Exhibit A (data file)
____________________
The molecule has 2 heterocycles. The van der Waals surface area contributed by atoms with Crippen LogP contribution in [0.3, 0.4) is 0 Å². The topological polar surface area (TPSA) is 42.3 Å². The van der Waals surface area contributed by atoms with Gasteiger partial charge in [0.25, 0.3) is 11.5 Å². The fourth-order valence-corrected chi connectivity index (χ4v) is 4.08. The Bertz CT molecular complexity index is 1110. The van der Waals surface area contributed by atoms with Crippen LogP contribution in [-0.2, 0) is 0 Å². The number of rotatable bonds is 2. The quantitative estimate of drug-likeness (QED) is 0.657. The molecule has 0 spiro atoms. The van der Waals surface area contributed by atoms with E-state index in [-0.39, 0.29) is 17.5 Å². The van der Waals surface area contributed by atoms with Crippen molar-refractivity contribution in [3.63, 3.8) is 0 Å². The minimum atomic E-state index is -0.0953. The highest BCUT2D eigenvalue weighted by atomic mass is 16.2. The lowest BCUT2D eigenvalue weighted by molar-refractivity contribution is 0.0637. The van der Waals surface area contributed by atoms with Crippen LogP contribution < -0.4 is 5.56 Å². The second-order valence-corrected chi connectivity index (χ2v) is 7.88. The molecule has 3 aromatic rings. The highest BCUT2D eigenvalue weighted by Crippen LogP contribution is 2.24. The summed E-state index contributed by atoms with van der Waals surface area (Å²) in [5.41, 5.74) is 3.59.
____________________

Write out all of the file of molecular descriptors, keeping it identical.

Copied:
The molecule has 2 heterocycles. The van der Waals surface area contributed by atoms with Crippen LogP contribution in [0.3, 0.4) is 0 Å². The topological polar surface area (TPSA) is 42.3 Å². The van der Waals surface area contributed by atoms with Gasteiger partial charge in [0.25, 0.3) is 11.5 Å². The fourth-order valence-corrected chi connectivity index (χ4v) is 4.08. The Bertz CT molecular complexity index is 1110. The van der Waals surface area contributed by atoms with Crippen LogP contribution in [-0.2, 0) is 0 Å². The number of rotatable bonds is 2. The quantitative estimate of drug-likeness (QED) is 0.657. The molecule has 0 spiro atoms. The van der Waals surface area contributed by atoms with E-state index in [-0.39, 0.29) is 17.5 Å². The van der Waals surface area contributed by atoms with Crippen molar-refractivity contribution in [3.63, 3.8) is 0 Å². The minimum atomic E-state index is -0.0953. The highest BCUT2D eigenvalue weighted by atomic mass is 16.2. The lowest BCUT2D eigenvalue weighted by molar-refractivity contribution is 0.0637. The van der Waals surface area contributed by atoms with Crippen LogP contribution < -0.4 is 5.56 Å². The second-order valence-corrected chi connectivity index (χ2v) is 7.88. The molecule has 3 aromatic rings. The highest BCUT2D eigenvalue weighted by Crippen LogP contribution is 2.24. The summed E-state index contributed by atoms with van der Waals surface area (Å²) in [5.41, 5.74) is 3.59.